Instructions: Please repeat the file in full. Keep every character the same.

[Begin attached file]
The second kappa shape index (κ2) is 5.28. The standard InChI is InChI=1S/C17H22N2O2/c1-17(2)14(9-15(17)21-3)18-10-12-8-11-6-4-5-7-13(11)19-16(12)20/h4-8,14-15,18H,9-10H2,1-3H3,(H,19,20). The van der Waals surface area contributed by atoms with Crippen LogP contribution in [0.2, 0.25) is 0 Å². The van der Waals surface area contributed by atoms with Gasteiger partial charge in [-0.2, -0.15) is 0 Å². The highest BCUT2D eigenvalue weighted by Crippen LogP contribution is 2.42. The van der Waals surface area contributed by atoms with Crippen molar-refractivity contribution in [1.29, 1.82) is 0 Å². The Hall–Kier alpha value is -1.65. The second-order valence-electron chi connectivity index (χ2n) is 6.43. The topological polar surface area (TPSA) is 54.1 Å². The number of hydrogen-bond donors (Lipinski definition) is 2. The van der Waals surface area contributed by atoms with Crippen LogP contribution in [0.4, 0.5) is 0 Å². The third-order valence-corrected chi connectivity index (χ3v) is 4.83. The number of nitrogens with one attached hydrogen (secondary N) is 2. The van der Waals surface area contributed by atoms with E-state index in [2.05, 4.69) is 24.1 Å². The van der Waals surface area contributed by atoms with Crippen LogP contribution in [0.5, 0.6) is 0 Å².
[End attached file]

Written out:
The second kappa shape index (κ2) is 5.28. The standard InChI is InChI=1S/C17H22N2O2/c1-17(2)14(9-15(17)21-3)18-10-12-8-11-6-4-5-7-13(11)19-16(12)20/h4-8,14-15,18H,9-10H2,1-3H3,(H,19,20). The van der Waals surface area contributed by atoms with Crippen LogP contribution in [0.2, 0.25) is 0 Å². The van der Waals surface area contributed by atoms with Gasteiger partial charge in [-0.2, -0.15) is 0 Å². The highest BCUT2D eigenvalue weighted by Crippen LogP contribution is 2.42. The van der Waals surface area contributed by atoms with Crippen molar-refractivity contribution in [1.29, 1.82) is 0 Å². The Hall–Kier alpha value is -1.65. The second-order valence-electron chi connectivity index (χ2n) is 6.43. The topological polar surface area (TPSA) is 54.1 Å². The number of hydrogen-bond donors (Lipinski definition) is 2. The van der Waals surface area contributed by atoms with Crippen LogP contribution in [0.4, 0.5) is 0 Å². The third-order valence-corrected chi connectivity index (χ3v) is 4.83. The number of nitrogens with one attached hydrogen (secondary N) is 2. The van der Waals surface area contributed by atoms with E-state index in [2.05, 4.69) is 24.1 Å². The van der Waals surface area contributed by atoms with Crippen LogP contribution in [0.5, 0.6) is 0 Å².